Tuesday, June 30, 2009
More images from Chicana/o Biennial
Ask a Chola, Rio Yanez
untitled, Vivian Paredes
Sun Raid, Ester Hernandez
Citlali, La Chicana Super Hero, Deborah Kuetzpalin Vasquez
Yellow Backpack, Margarita Cabrera
U.S. Triangle, Consuelo Jimenz Underwood
Sunday, June 28, 2009
Chicana/o Biennial at MACLA
Movimiento de Arte y Cultura Latino Americana has a small gallery in its downtown San Jose location. Every two years the Latin cultural center hosts a juried exhibition on Chicana/o art. Each time, they make an effort to showcase a balance between genders and among artists at various stages of their careers, from emerging to famous in order to watch Chicana/o art evolve from its highly political inception in the 60s.
At this year's Biennial, about half of the pieces were driven by border issues, and many referred to Aztlan, the ancestral land of the Mexica and Maya, and therefore Chicanos, that is now the Southwestern US.
Consuelo Jimenez Underwood most directly drew out the tension between the US and Mexican border and land rights. He made an elongated triangle of a flag, using materials in red, white and blue to mimic the US flag, but embroidered flowers that symbolize different tribes to reference Aztlan. The symbols of the two countries overlay each other in the same space of the triangular flag, mimicking the way the US lies over the same area that Aztlan does. Can the same region be considered different places, different nationalities peacefully? This question about what space political borders carve out versus what people know that space as is not unique to the Mexican-American border tension, however, Underwood's piece artfully carves the tension out that underlies many of the other pieces in the Biennial.
Margarita Cabrea, for instance, created two sculptures that directly deal with the border itself. Nopal with tunas, a large prickely pear cactus made out of Border Patrol uniforms, and set in a terra cotta planter, makes the point that Border Patrol agents--and all the markers of increased surveillance and attempts to make to border impenetrable--are as much a part of the landscape now as are cacti. Cabrea addresses the other side of the border with Yellow Backpack. When would-be immigrants are caught by the Border Patrol, the Patrol takes their belongings from them, often nothing more than a backpack. In this sculpture, Cabrea makes an unsturdy backpack out of thin, gauzy material that is transparent. Inside is a rosary, made--like the other contents spread out on the table--out of a thick, leather-like material. All in all, the backpack contains garlic, a water bottle, a can of tuna, a breast pump, a first aid kit. Each piece is sewn, but the thread isn't tied off, so long strands of thread hang from each of the meager contents, leaving them unfinished. Yellow Backpack reveals what little one can survive on and the desperate hope that drives people to cross the border with no promise that life will be better on the other side. The rosary and breast pump together make the faith that drives women across tangible. A rosary by itself would leave a sort of abstract sense of blind faith, but the addition of the breast pump shows that this nursing mother fully believes that she will be reunited with her baby soon, and is determined to keep lactating as shes crosses over.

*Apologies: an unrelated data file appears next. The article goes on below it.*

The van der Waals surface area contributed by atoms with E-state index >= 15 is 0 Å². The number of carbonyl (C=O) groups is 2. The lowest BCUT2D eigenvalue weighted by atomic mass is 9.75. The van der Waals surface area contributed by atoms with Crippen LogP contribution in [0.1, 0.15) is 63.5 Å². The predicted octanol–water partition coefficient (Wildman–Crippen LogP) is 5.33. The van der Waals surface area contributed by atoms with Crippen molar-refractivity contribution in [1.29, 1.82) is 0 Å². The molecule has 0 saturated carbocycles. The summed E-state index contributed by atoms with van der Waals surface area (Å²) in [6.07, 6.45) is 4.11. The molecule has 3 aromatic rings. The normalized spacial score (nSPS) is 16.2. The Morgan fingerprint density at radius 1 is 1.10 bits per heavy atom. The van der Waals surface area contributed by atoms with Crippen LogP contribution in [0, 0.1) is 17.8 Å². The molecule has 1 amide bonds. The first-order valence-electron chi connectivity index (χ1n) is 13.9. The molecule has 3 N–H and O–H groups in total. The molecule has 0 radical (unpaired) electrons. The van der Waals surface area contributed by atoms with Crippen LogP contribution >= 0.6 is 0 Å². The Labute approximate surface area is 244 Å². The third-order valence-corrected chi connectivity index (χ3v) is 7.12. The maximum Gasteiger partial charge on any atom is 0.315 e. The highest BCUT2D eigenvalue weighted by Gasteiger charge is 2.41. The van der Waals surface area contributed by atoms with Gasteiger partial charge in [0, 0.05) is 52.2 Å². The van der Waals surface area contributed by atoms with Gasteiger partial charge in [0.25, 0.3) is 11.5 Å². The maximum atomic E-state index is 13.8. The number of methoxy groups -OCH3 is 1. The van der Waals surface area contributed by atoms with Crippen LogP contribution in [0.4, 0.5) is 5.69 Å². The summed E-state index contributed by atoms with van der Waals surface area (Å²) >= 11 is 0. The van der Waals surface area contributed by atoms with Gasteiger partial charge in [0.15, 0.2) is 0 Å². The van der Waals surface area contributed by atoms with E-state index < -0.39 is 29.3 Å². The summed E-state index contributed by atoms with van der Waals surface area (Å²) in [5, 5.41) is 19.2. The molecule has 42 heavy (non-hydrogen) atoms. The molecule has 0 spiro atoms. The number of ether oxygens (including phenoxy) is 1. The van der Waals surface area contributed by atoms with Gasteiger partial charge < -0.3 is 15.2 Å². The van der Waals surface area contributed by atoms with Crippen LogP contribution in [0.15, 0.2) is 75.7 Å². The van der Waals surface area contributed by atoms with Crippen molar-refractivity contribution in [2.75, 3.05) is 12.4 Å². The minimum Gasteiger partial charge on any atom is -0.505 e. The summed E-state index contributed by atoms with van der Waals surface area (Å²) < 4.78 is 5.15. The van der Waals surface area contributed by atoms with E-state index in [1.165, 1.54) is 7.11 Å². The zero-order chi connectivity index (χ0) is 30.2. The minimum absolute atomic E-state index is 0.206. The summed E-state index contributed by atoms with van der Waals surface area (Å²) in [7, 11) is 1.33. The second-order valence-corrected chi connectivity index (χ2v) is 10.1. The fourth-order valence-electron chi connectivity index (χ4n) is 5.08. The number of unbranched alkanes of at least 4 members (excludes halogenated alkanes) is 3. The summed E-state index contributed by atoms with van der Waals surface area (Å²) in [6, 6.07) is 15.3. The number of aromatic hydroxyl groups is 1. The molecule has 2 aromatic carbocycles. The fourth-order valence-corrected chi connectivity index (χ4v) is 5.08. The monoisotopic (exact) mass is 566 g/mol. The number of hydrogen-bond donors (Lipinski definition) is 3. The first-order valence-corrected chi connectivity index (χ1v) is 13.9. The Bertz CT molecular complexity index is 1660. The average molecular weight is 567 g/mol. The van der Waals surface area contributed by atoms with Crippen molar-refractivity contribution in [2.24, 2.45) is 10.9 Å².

With Deborah Kuetzpalin Vasquez's Citali, La Chicana Super Hero, we get a different view of women on the border than the faith of the owner of Yellow Backpack. This print feature a militaristic, defiant woman wearing a bandanna, braids, and bullet belt. She is young, strong and angry, and, in a Kahlo-esque move, holds her heart literally in her hand. Her heart is the center of the piece, its bright red sends the dull background into gloom, and is almost the size of this woman's head. Its vena cava extends back from her hand into the massive hole in her chest. The background features the double wall of the border fence, and a Border Patrol car coming towards her. Across the top, this poster, reminiscent of the highly politicized posters from the 1970's, reads: Nigun ser humano es ilegal (No human being is illegal) and then, in lettering that matches her heart: NO to the Mexican-US Border Wall. Vasquez bypasses any ancestral claim to land to make a her statement simple and powerful. Her message is twofold: that the land belongs to all, everyone should have a chance to move about at their will and that people will always continue to try and cross the border.